The Worst Witch books and TV shows
Show Hide image

The Worst Witch is back – and it’s as subtly feminist as ever

The Worst Witch is, essentially, a story aimed at bookish young women that deals with imposter syndrome.

If you’re a woman under 50, the name Mildred Hubble probably means something to you. Jill Murphy wrote her first book, The Worst Witch, when she was just 18. First published in 1974, it captivated audiences with its story of a bumbling young girl trying to scrape through her magical education. Perhaps your imagination was first caught by the books, with their descriptions of Miss Cackle’s Academy for Witches, which “stood at the top of a high mountain surrounded by a pine forest” and “looked more like a prison than a school, with its gloomy grey walls and turrets,” and the students themselves “dressed in black gymslips, black stockings, black hobnailed boots, grey shirts and black-and-grey ties”.

Or perhaps it was the Nineties TV show that you really remember, starring Georgina Sherrington as Mildred, practically falling over her incredibly long plaits, and Felicity Jones as a deliciously posh and evil Ethel, Mildred’s long-standing nemesis.

However you fell in love with Mildred, Maud, Miss Cackle and Miss Hardbroom, there’s good news. The Worst Witch returns today on CBBC (4.30pm), with a cast borrowed from Game of Thrones and Downton Abbey, updated special effects, and a more modern take on a magical boarding school. The series will also be available globally on Netflix later this year.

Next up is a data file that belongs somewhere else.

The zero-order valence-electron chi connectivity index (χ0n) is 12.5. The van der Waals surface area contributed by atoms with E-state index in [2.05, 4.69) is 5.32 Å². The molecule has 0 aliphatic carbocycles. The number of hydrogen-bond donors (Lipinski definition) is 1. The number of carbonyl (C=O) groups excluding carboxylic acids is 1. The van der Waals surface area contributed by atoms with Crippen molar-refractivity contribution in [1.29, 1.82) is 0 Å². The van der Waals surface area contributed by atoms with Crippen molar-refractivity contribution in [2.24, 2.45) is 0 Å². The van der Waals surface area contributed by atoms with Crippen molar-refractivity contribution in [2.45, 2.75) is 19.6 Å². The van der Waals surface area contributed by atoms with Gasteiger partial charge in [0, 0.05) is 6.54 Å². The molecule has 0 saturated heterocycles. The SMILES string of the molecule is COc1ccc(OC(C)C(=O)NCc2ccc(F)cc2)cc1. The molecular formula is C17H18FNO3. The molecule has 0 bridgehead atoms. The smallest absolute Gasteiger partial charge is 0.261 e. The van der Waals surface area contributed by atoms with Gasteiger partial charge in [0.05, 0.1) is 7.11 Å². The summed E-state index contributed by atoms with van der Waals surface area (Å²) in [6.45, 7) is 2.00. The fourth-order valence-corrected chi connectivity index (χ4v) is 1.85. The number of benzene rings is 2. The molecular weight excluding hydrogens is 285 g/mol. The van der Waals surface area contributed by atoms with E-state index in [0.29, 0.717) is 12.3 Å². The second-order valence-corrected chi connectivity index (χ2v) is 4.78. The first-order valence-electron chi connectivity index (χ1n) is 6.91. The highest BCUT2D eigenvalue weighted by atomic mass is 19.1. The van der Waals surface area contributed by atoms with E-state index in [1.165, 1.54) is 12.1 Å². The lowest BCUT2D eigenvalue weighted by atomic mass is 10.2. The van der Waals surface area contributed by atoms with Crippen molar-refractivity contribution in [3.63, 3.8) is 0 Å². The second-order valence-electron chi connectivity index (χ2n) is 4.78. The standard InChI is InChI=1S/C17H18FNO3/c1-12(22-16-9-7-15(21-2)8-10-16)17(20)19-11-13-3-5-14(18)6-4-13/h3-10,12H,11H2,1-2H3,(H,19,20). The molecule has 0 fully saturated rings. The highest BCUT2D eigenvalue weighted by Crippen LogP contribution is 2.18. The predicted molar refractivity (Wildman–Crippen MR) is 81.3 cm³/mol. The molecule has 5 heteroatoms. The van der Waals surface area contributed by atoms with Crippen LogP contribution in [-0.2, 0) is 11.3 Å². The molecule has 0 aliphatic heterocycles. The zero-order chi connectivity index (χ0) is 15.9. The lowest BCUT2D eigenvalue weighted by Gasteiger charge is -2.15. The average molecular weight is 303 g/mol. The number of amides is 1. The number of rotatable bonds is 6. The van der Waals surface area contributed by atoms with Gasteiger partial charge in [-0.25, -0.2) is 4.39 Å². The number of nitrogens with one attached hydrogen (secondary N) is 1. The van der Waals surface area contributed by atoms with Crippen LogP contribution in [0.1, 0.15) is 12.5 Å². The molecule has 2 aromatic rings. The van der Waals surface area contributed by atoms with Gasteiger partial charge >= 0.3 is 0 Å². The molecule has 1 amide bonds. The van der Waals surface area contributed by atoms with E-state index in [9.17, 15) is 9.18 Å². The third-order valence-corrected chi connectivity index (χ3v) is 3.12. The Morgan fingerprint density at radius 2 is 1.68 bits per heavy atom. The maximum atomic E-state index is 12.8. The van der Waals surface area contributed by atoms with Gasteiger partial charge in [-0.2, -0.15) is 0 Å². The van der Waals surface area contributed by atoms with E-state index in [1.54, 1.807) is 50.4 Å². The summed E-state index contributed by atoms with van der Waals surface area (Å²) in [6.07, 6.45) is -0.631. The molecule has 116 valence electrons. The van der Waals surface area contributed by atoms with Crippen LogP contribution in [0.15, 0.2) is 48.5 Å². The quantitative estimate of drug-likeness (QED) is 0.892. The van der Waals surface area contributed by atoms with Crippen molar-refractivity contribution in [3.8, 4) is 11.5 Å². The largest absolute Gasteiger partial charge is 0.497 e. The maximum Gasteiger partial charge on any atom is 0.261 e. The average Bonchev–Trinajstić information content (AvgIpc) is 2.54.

Mildred Hubble is played by 13-year-old Bella Ramsey, a talented actress who frequently stole the show in several recent episodes of Game of Thrones: no easy feat in a programme overrun with known scene-thieves. But unlike Mildred Hubbles of yore, this character is not from a family of witches – she’s just a normal girl from a council estate.

Like Hermione or Harry in Harry Potter, she has no idea magic even exists until she makes her way to school. In fact, here the script seems to borrow directly from Harry Potter: Maud’s question, “Didn’t anything ever happen to you that you couldn’t explain?” is reminiscent of Hagrid’s “Not a wizard, eh? Never made things happen when you was scared or angry?”

Dowton Abbey’s Raquel Cassidy makes for a particularly sarcastic Mistress Hardbroom, with other teachers played by Kacey Ainsworth, Clare Higgins and Amanda Holden.